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Leicestershire and Rutland Wildlife Trust facts for kids

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Altar Stones 10
Drystone wall and rocky outcrop in Altar Stones

The Leicestershire and Rutland Wildlife Trust (LRWT) is one of 46 wildlife trusts across the United Kingdom. It manages nature reserves in Leicestershire and Rutland, and was founded in 1956 as the Leicestershire and Rutland Trust for Nature Conservation. As of January 2018, it has over 16,000 members, a staff of about 25 and more than 500 volunteers. It is based in Leicester, and is managed by a Council of Trustees which is elected by the members. It is a charity which covers all aspects of nature conservation, and works to protect wild places and wildlife.

Leicestershire has an area of 833 square miles (2,160 km2), and a population according to the 2011 census of 980,000. Leicester City Council is a unitary authority, and the rest of the county is administered by Leicestershire County Council at the top level, with seven district councils in the second tier, Blaby, Charnwood, Harborough, Hinckley and Bosworth, Melton, North West Leicestershire and Oadby and Wigston. Rutland is mainly rural, but has two market towns, Oakham, the county town, and Uppingham. The county has an area of 151.5 square miles (392 square kilometres), and the 2011 census showed a population of 37,400.

LRWT manages thirty-three reserves covering almost 1,200 hectares (3,000 acres). Nineteen are designated Sites of Special Scientific Interest, two are national nature reserves, one is a Ramsar internationally important wetland site, one is a Special Protection Area under the European Union Directive on the Conservation of Wild Birds, two are Nature Conservation Review sites, three contain Geological Conservation Review sites, one contains a scheduled monument, one is a local nature reserve and two are owned by the National Trust. The largest is Rutland Water at 393 hectares (970 acres), a major wetland area which is one of the richest reservoirs for wintering wildfowl in the country. The smallest is Bloody Oaks Quarry at 1.3 hectares (3.2 acres), which has species-rich grassland on Jurassic limestone.


Site Photograph Area Location Public access Classifications Description
Altar Stones Altar Stones 3.7 hectares
(9.1 acres)
52°41′31″N 1°17′02″W / 52.692°N 1.284°W / 52.692; -1.284 (Altar Stones)
YES This site has outcrops of Precambrian volcanic rocks, which have uncommon lichens growing on them. The main habitat is heath grassland, and there are the remains of drystone walls and an old mill.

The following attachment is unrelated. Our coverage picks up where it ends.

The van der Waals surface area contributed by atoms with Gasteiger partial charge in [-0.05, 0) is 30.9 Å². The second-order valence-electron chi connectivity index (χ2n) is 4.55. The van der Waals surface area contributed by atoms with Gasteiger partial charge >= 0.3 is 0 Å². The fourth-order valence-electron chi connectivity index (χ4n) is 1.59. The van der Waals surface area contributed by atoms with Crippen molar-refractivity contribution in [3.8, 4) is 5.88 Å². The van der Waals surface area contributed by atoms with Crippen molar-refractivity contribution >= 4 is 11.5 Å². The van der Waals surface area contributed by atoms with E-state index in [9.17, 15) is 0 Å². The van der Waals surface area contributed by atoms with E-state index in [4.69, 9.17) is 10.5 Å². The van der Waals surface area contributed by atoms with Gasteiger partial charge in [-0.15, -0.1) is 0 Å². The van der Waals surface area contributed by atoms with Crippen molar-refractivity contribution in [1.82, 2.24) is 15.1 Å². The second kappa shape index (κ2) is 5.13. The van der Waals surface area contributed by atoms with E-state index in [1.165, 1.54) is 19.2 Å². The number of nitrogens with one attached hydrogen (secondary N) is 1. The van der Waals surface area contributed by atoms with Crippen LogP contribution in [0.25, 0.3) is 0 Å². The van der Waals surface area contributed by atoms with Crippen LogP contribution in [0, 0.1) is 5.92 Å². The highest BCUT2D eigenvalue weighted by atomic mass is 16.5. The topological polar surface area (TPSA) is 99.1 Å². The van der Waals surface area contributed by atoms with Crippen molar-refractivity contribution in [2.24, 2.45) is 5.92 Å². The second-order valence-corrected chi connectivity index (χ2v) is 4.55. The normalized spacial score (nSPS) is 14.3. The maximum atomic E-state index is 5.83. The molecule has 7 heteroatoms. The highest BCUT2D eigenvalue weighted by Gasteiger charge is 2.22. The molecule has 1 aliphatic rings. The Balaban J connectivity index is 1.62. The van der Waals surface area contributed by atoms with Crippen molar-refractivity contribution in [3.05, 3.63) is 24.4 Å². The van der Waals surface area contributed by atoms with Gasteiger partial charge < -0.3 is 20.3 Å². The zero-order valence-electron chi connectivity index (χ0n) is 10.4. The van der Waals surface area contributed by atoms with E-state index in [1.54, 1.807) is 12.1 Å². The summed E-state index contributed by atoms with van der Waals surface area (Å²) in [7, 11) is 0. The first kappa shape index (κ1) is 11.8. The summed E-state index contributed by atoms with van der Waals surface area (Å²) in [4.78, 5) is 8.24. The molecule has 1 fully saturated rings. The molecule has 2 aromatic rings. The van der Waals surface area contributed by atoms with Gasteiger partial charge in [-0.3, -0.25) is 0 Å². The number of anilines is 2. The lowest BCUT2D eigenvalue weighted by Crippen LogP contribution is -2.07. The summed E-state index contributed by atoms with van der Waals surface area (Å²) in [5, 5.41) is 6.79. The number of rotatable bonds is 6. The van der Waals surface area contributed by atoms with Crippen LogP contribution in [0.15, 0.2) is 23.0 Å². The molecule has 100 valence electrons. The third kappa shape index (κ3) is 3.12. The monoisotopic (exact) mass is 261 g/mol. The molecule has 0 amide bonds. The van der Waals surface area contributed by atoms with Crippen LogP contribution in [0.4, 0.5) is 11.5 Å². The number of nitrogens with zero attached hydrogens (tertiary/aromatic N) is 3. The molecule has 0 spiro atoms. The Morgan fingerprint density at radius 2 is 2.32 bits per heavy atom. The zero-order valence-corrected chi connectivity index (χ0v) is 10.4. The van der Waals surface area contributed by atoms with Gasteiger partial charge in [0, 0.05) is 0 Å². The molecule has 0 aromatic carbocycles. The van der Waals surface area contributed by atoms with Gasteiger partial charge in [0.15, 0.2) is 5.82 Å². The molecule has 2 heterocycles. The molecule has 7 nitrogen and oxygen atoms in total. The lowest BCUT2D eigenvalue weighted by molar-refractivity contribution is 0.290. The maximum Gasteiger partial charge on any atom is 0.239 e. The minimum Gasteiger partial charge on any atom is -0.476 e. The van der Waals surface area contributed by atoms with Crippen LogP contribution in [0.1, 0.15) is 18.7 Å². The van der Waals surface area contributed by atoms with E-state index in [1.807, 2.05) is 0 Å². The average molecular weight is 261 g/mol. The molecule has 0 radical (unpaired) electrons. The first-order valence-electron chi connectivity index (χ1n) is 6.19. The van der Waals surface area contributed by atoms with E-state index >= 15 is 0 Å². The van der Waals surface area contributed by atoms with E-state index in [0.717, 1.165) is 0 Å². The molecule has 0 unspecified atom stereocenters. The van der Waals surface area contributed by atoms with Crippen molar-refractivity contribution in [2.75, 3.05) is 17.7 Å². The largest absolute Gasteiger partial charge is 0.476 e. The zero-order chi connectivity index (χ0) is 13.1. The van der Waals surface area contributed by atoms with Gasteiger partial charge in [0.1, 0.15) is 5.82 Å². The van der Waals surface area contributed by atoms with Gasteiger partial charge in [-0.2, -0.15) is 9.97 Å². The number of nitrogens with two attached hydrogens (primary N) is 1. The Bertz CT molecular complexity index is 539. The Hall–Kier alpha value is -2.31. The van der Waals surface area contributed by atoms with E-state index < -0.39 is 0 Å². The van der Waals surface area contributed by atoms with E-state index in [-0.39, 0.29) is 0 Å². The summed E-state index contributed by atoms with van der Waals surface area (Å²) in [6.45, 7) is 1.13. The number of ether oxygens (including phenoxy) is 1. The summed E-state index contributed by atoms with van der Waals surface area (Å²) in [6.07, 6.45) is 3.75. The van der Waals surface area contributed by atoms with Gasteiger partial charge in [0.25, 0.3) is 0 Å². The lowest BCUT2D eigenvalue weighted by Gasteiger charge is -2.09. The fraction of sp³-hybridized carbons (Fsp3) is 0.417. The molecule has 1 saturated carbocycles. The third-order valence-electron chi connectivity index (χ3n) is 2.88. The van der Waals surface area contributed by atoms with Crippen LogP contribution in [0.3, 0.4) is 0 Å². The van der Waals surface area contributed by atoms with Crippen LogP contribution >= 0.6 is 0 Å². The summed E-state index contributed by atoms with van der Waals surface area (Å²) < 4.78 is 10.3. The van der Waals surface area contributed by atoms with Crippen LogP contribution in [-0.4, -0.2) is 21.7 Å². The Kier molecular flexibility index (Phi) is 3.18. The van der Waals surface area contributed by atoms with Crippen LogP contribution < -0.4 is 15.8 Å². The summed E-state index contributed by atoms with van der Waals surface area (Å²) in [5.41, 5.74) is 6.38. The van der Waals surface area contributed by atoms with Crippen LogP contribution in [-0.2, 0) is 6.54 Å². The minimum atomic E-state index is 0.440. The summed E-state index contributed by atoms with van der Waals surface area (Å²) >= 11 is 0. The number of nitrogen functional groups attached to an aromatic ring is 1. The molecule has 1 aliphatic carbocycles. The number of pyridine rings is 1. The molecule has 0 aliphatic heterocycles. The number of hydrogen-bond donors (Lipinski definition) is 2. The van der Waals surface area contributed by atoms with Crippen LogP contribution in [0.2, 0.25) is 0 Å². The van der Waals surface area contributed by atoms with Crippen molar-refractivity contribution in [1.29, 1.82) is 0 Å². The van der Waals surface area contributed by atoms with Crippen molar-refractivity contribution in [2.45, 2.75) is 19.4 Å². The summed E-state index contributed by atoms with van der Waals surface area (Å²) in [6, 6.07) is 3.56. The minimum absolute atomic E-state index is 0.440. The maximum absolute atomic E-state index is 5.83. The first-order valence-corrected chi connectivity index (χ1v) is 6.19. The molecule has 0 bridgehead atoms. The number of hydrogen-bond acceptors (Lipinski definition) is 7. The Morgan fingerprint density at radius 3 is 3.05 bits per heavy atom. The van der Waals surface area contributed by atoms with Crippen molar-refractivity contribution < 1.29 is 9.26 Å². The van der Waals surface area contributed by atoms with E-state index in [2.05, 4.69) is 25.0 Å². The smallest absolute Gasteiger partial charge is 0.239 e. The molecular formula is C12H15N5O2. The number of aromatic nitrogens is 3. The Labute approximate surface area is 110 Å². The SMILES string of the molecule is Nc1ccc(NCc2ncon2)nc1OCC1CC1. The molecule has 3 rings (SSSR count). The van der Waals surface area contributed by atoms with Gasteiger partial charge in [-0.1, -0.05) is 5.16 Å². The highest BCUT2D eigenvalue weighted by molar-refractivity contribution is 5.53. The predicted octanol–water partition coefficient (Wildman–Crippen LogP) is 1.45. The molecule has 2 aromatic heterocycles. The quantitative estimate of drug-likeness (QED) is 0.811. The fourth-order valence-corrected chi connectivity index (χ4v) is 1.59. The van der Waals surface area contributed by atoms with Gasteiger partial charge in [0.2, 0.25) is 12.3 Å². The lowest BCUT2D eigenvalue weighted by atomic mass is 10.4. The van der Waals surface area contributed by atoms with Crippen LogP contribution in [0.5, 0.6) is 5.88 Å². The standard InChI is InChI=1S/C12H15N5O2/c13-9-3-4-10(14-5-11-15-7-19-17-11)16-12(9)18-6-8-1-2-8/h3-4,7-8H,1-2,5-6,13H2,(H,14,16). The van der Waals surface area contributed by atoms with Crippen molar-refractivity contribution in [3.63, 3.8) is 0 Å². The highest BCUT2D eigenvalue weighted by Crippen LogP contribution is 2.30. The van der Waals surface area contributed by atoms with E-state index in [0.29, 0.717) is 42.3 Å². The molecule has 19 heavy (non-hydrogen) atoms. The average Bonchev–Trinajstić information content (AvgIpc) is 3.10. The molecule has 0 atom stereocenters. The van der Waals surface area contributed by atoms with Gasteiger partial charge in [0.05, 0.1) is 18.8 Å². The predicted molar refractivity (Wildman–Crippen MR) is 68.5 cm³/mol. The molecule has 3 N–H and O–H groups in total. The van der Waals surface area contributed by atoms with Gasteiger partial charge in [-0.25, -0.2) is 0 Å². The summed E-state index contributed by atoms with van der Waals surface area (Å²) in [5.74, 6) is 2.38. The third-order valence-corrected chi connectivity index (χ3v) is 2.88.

Bloody Oaks Quarry Bloody Oaks Quarry 1.3 hectares
(3.2 acres)
52°41′10″N 0°33′58″W / 52.686°N 0.566°W / 52.686; -0.566 (Bloody Oaks Quarry)
YES SSSI This site has species-rich grassland on Jurassic limestone. The dominant grasses are tor-grass and upright brome and flora include rock-rose, salad burnet, yellow-wort and autumn gentian.
Charley Woods Charley Woods 26.8 hectares
(66 acres)
52°43′44″N 1°17′49″W / 52.729°N 1.297°W / 52.729; -1.297 (Charley Woods)
YES These ancient woods are dominated by pedunculate oak, with sparse ground flora. There is a considerable amount of dead wood, which attracts a variety of birds, including all three native species of woodpecker.
Charnwood Lodge Charnwood Lodge 193.5 hectares
(478 acres)
52°44′06″N 1°19′23″W / 52.735°N 1.323°W / 52.735; -1.323 (Charnwood Lodge)
PP GCR, NNR, SSSI This is the largest area of moorland in the East Midlands, and it is mainly covered by bracken on dry hills, while wet heath is dominated by purple moor-grass. The site is geologically important for the 'bomb' rocks, volcanic blocks dating the Ediacaran period around 600 million years ago.
Cloud Wood Cloud Wood 33 hectares
(82 acres)
52°47′20″N 1°22′59″W / 52.789°N 1.383°W / 52.789; -1.383 (Cloud Wood)
PP SSSI Cloud Wood is an ancient semi-natural wood on clay. The dominant trees are ash and pedunculate oak, and ground flora is very diverse, including pendulous sedge, yellow archangel and giant bellflower.
Cossington Meadows Cossington Meadows 88.9 hectares
(220 acres)
52°42′40″N 1°07′05″W / 52.711°N 1.118°W / 52.711; -1.118 (Cossington Meadows)
YES Flora on this wetland site include flowering rush, purple loosestrife and blue water-speedwell. There are several pools which attract wildfowl, such as gadwall and tufted duck, which breed on the site.
Cribb's Meadow Cribb's Meadow 5 hectares